Changes take place, with or without us. As a leader, one is often caught between the fronts of supporting and implementing the entrepreneurially important changes and at the same time taking along the people who have been entrusted to one's care.
As president of an association of professionals in the highly competitive coaching market, Dr. Tutschka knows the so-called "growing pains" of an organisation as well as the fear of loss of identity for all those involved or the importance of "cultivating one's ancestors" in future changes when the development path becomes steeper and the wind blows more sharply in one's face. She also knows about the fine-sensory reciprocity when different cultures clash in building the German-Austrian professional network for lawyers. And how tenaciously homogeneous management teams cling to their self-made crystal ball to legitimise themselves.
In these situations, it is important to underpin visions with objectives and to know when these should be immovable or questioned again. It is also important to enter into or disengage from strategic partnerships when the time is right. Above all, however, it is important to reflect on oneself as a leader and to know one's goal crystal clear on the one hand, and on the other hand to bring one's core team and the larger community on board with the right communication and to form them into a togetherness.
Business crises are always personal crises and leadership failure is always personal failure. You don't need clever advice. What is needed is open and honest sparring at eye level. With an appreciative and experienced view from outside, a partner with whom you can investigate the causes in order to learn from them. For it is not by simply getting back up and moving on, but by moving on in a different way that the crisis becomes an opportunity.
Leadership style, however, proves itself during the crisis. That is why crises are the acid test for every leader - and not just since the first Corona lockdown. Leadership is recognised by the fact that security and reliability are radiated in times of crisis.
Geertje Tutschka knows what it means to stand in the eye of the hurricane.
Already at the age of 19, she experienced during the reunification how the world around you changes from one day to the next and what you have achieved is no longer worth anything if people are not taken seriously in their fear and disorientation.
Later, she became involved in the automotive crisis in Detroit as President of the PA for the preservation of the International School, accompanied many of the expatriate families there through the shutdown of the city and initiated a project to support the street children of Detroit. With the launch of the 1st International Round Table in Detroit, she brought all the stakeholders important to the families to the table to talk about the future of all the children of this city.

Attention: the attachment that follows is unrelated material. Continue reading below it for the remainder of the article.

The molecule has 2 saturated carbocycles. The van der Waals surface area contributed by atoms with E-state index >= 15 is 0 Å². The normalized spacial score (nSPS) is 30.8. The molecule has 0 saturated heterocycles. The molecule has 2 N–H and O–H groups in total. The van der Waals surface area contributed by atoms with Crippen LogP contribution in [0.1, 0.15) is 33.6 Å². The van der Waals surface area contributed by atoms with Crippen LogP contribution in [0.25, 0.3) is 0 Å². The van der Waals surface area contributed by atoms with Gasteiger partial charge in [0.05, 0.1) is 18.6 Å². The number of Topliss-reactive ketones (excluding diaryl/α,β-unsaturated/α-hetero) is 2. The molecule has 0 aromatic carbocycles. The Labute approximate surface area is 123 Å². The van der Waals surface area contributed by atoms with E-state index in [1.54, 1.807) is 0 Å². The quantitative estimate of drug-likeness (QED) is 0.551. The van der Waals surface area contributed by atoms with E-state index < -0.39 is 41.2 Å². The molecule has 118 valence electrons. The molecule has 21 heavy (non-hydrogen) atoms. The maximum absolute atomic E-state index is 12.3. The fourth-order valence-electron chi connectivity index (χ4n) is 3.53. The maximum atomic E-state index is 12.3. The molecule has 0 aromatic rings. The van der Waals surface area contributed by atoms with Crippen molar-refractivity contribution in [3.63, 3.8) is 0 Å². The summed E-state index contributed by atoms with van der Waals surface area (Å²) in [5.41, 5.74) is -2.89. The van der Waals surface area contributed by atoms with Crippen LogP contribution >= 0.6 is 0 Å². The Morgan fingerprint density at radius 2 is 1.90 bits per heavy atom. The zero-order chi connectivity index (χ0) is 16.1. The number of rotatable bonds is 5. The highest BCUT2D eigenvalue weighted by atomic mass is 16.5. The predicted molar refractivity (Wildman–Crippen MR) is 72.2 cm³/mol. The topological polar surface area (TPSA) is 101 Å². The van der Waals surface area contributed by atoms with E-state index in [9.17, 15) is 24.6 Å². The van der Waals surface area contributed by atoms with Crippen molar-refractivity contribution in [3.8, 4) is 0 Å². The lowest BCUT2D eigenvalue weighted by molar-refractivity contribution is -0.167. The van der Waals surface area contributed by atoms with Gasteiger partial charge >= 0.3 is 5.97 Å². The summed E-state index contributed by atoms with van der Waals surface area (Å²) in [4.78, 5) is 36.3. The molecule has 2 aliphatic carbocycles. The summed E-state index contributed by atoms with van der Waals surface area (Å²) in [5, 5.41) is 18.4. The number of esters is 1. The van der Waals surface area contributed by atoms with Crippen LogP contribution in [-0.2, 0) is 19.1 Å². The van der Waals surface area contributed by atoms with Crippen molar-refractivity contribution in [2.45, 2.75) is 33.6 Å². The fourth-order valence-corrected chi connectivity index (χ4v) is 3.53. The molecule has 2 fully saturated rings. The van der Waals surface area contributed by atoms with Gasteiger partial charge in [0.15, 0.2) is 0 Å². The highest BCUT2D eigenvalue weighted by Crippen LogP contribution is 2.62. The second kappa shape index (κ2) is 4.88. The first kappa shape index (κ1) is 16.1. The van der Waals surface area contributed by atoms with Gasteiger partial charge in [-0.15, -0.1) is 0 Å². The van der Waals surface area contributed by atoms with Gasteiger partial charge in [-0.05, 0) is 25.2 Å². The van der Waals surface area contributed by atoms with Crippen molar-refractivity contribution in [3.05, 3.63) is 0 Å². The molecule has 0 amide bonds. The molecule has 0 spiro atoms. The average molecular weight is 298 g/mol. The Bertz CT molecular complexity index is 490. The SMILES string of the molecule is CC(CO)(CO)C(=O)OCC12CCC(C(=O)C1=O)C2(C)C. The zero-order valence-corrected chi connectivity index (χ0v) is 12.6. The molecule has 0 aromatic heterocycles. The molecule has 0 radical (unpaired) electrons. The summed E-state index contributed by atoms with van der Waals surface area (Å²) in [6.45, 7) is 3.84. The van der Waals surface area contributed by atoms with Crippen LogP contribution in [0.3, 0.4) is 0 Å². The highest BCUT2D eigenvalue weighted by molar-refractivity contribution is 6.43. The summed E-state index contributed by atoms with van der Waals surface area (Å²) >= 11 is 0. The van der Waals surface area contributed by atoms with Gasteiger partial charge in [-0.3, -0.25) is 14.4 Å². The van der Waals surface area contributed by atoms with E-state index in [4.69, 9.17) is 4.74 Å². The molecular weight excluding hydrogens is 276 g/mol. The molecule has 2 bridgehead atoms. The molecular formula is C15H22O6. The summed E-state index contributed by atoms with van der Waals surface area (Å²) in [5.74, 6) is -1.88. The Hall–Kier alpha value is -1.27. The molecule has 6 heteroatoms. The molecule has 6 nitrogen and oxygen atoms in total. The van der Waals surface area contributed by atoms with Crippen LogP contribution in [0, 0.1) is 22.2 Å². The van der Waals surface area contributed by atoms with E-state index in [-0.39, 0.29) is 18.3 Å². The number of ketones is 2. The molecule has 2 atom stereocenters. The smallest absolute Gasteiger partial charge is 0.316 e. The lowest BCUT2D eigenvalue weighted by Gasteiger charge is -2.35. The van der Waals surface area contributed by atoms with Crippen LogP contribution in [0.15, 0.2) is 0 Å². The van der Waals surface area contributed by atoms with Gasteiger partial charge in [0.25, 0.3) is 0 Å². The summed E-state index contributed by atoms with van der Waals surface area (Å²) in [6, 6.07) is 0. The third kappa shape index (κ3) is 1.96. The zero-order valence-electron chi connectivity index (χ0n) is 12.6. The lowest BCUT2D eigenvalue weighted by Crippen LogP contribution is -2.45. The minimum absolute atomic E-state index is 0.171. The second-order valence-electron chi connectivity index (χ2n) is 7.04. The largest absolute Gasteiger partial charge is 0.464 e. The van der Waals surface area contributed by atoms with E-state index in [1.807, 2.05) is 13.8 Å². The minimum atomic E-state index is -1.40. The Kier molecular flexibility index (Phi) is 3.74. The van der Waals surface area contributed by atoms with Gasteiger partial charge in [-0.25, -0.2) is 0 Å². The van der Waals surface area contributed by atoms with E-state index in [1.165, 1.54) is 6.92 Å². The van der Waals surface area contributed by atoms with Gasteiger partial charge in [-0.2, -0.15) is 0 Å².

"Dr. Geertje Tutschka has put her heart and mind into serving families in Metro Detroit for years. She has left a visible mark here in every way." Christina Griesser, President GPWA
With CLP - Consulting for Legal Professionals, Dr. Tutschka has been supporting legal departments and law firms in their strategic development for years. Growth can take place internally through the optimisation of processes, communicative interaction or the release of resources such as time and money. But it can also take place externally by opening up new markets and target groups, developing new services or even a strategic repositioning.
One of the most underestimated topics of the management team is "being able to let go". This is where Dr. Tutschka's LEAD method comes in, first and foremost initiating the growth process of the management team as the initial spark for the strategic development of the company.
As Managing Director and founding partner of CLP, she knows from her own experience the challenges of building a successful and crisis-proof company, a strong team of employees and a solid customer base.
With almost 15 years of experience as a German expatriate, who alone got to know the "German guilt" of National Socialism from four insider perspectives, she unmasks typical German and Austrian history, culture and language in everyday life when it creates an encapsulated vacuum, e.g. through homogeneous management teams, and ventilates it with new ideas to enable free breathing and growth. Climate protection, waste avoidance, diversity and digitalisation are not fashionable topics for her, but new interpretations of classic business growth structures.
To this end, she also takes aim at non-political topics, puts her finger in the wound and doesn't like to leave her foot in her mouth. The proverbial "pink elephant in the room" is her favourite animal, along with the "silverback".
And: With her, it's never about mere theory; she talks in order to do business.